Winnetka IL is one of the best-known of Chicago’s North Shore suburbs for many reasons:
It’s the namesake of a song hit of the Big Band era, “Big Noise from Winnetka;”
It was the location (and filming site) of the “Home Alone” house; and,
It hosted a 1965 speech by Dr. Martin Luther King.
Perhaps not as well-remembered these days is the important dual role that Winnetka played in the development of American elementary education, in both its pedagogy and its infrastructure.
The “Winnetka Plan,” a system of early elementary education that stressed unstructured, ungraded learning was developed in 1919 by an early superintendent of Winnetka public schools, Carleton Washburne. Washburne’s plan, utilizing a curriculum of “common essentials” and “creative group activities,” was a departure from the rote learning then widely practiced and influenced American education for decades.
Along with the curriculum, Washburne worked with famed architects Lawrence B. Perkins and Eliel and Eero Saarinen to build the Crow Island School where the open architecture and wings for each age level facilitated the unstructured learning process. The school, now a National Historic Landmark, also featured the world’s first “jungle gym” in its play area.
Besides this architectural treasure, there are lots of homes in Winnetka, some built by other famed architects, which house the village’s 12,000 residents. Two-thirds of these homes are more than 70 years old and all but a few hundred are more than 50. Older homes like these often suffer from age-related problems and many display basement foundation cracks.
Both structural and non-structural basement foundation cracks are found in Winnetka homes. Either is an indication of a problem but a non-structural crack is the easier to repair.
Caused by settlement or pressure from over-saturated soil, non-structural cracks are usually narrow (less than 1/8”), run vertically and don’t create a particular pattern in a poured concrete wall. In a masonry wall they will occur in a stairstep pattern in mortar joints. Non-structural cracks may seep water.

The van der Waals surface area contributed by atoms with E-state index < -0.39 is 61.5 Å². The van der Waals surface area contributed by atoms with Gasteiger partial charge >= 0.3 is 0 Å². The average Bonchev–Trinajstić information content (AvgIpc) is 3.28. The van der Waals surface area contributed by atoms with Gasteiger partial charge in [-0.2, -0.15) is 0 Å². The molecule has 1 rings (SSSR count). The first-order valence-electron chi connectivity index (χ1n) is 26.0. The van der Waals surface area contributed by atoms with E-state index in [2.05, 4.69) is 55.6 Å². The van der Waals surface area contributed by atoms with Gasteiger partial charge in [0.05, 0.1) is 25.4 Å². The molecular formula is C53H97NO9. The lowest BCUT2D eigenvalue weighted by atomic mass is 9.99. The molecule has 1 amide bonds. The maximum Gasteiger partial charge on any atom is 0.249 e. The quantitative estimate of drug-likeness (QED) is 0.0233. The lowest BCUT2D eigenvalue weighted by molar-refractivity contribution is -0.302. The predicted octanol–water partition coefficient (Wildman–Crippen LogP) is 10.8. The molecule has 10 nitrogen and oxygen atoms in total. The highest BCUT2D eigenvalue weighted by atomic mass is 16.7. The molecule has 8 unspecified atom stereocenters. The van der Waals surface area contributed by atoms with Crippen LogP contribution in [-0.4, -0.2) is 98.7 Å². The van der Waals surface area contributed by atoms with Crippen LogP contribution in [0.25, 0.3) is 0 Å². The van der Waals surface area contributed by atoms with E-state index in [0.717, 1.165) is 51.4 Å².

Wider than 1/8”, structural cracks almost always occur in a pattern. In a poured concrete wall, homeowners will usually spot a vertical crack near the center, another angled across each upper corner and, invisible from the interior, vertical cracks on the exterior where the damaged wall is beginning to separate from adjacent walls. Structural cracks will follow the stairstep pattern in a masonry wall but will usually lead to a bulge or a bowed area in the middle.
Fixing a non-structural crack can be done quickly and cost-effectively by injecting it from the interior with expanding polyurethane to fill and seal the crack all the way to the outside soil. The polyurethane will remain flexible after curing to avoid re-cracking from minor foundation movement.
A non-structural crack can also be repaired from the exterior with sodium bentonite clay that creates a permanent barrier on the positive side of the foundation.
Structural cracks are indicators of a bigger problem and not the problem itself; repair requires that the cracked wall be stabilized. Structural cracks are indicators of inward wall movement; a wall that has moved less than two inches can be permanently repaired and stabilized by cementing carbon fiber strips to the wall with industrial-strength epoxy with spacing based on engineering data.
If the wall has moved more than two inches, stabilization will require the installation of low-profile channel steel that is secured to the footing and floor joist above to prevent further movement.
A Winnetka homeowner that finds basement foundation cracks in his or her home will require professional advice and service, whether the cracks are structural or non-structural. At U.S. Waterproofing we offer a unique combination of basement waterproofing and foundation repair expertise based on 57 years of basement waterproofing experience and a dedicated foundation repair team that calls on the newest technology and reliable data to repair and stabilize basements in Winnetka and elsewhere. Why not ask for our free advice?
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